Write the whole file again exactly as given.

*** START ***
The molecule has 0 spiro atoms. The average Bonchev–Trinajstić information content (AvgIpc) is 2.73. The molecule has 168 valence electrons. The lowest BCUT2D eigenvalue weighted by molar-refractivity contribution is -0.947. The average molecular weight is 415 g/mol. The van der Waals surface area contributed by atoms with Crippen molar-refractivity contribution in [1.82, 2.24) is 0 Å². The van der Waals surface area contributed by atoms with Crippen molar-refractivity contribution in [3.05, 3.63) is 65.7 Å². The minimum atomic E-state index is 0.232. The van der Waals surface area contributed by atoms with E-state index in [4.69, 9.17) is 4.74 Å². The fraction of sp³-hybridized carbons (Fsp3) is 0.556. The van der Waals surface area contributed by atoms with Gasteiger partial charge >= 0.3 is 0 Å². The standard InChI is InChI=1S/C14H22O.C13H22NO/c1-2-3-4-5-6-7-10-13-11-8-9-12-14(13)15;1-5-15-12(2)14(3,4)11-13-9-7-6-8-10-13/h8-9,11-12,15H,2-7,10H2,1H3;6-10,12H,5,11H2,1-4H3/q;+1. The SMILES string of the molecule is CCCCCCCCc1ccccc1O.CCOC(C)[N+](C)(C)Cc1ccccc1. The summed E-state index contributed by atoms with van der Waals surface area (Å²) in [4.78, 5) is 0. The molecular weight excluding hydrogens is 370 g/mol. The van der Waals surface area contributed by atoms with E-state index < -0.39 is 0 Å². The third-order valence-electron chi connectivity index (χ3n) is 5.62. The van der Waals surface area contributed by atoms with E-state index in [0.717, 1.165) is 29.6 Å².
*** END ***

The molecule has 0 spiro atoms. The average Bonchev–Trinajstić information content (AvgIpc) is 2.73. The molecule has 168 valence electrons. The lowest BCUT2D eigenvalue weighted by molar-refractivity contribution is -0.947. The average molecular weight is 415 g/mol. The van der Waals surface area contributed by atoms with Crippen molar-refractivity contribution in [1.82, 2.24) is 0 Å². The van der Waals surface area contributed by atoms with Crippen molar-refractivity contribution in [3.05, 3.63) is 65.7 Å². The minimum atomic E-state index is 0.232. The van der Waals surface area contributed by atoms with E-state index in [4.69, 9.17) is 4.74 Å². The fraction of sp³-hybridized carbons (Fsp3) is 0.556. The van der Waals surface area contributed by atoms with Gasteiger partial charge >= 0.3 is 0 Å². The standard InChI is InChI=1S/C14H22O.C13H22NO/c1-2-3-4-5-6-7-10-13-11-8-9-12-14(13)15;1-5-15-12(2)14(3,4)11-13-9-7-6-8-10-13/h8-9,11-12,15H,2-7,10H2,1H3;6-10,12H,5,11H2,1-4H3/q;+1. The SMILES string of the molecule is CCCCCCCCc1ccccc1O.CCOC(C)[N+](C)(C)Cc1ccccc1. The summed E-state index contributed by atoms with van der Waals surface area (Å²) in [4.78, 5) is 0. The molecular weight excluding hydrogens is 370 g/mol. The van der Waals surface area contributed by atoms with E-state index < -0.39 is 0 Å². The third-order valence-electron chi connectivity index (χ3n) is 5.62. The van der Waals surface area contributed by atoms with E-state index in [0.717, 1.165) is 29.6 Å².